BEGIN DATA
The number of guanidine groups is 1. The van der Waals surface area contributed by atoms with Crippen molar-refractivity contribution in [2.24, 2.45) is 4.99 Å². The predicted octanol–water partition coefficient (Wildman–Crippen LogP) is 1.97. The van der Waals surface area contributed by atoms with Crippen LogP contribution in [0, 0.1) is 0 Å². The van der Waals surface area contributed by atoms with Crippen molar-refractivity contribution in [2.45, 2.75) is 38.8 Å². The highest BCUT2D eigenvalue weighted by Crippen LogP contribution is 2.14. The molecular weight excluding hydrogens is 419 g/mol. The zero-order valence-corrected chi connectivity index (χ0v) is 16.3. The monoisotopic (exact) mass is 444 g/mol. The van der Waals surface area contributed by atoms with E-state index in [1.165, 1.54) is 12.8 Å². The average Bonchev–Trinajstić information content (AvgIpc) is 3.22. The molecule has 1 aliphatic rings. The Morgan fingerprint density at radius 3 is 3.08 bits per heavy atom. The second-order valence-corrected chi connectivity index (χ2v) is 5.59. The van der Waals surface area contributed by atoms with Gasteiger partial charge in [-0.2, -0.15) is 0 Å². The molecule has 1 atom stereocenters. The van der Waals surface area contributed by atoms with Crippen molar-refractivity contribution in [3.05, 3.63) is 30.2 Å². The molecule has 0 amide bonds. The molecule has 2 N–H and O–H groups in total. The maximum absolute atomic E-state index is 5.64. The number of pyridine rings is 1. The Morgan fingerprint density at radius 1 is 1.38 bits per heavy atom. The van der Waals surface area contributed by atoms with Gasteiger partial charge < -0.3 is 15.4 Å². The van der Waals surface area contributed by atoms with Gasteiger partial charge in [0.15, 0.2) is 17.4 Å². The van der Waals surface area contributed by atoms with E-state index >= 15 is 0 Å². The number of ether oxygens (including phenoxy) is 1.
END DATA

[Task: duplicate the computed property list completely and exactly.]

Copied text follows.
The number of guanidine groups is 1. The van der Waals surface area contributed by atoms with Crippen molar-refractivity contribution in [2.24, 2.45) is 4.99 Å². The predicted octanol–water partition coefficient (Wildman–Crippen LogP) is 1.97. The van der Waals surface area contributed by atoms with Crippen LogP contribution in [0, 0.1) is 0 Å². The van der Waals surface area contributed by atoms with Crippen molar-refractivity contribution in [2.45, 2.75) is 38.8 Å². The highest BCUT2D eigenvalue weighted by Crippen LogP contribution is 2.14. The molecular weight excluding hydrogens is 419 g/mol. The zero-order valence-corrected chi connectivity index (χ0v) is 16.3. The monoisotopic (exact) mass is 444 g/mol. The van der Waals surface area contributed by atoms with E-state index in [1.165, 1.54) is 12.8 Å². The average Bonchev–Trinajstić information content (AvgIpc) is 3.22. The molecule has 1 aliphatic rings. The Morgan fingerprint density at radius 3 is 3.08 bits per heavy atom. The second-order valence-corrected chi connectivity index (χ2v) is 5.59. The van der Waals surface area contributed by atoms with Gasteiger partial charge in [-0.2, -0.15) is 0 Å². The molecule has 1 atom stereocenters. The van der Waals surface area contributed by atoms with Crippen molar-refractivity contribution in [3.05, 3.63) is 30.2 Å². The molecule has 0 amide bonds. The molecule has 2 N–H and O–H groups in total. The maximum absolute atomic E-state index is 5.64. The number of pyridine rings is 1. The Morgan fingerprint density at radius 1 is 1.38 bits per heavy atom. The van der Waals surface area contributed by atoms with Gasteiger partial charge < -0.3 is 15.4 Å². The van der Waals surface area contributed by atoms with Gasteiger partial charge in [0.15, 0.2) is 17.4 Å². The van der Waals surface area contributed by atoms with E-state index >= 15 is 0 Å². The number of ether oxygens (including phenoxy) is 1.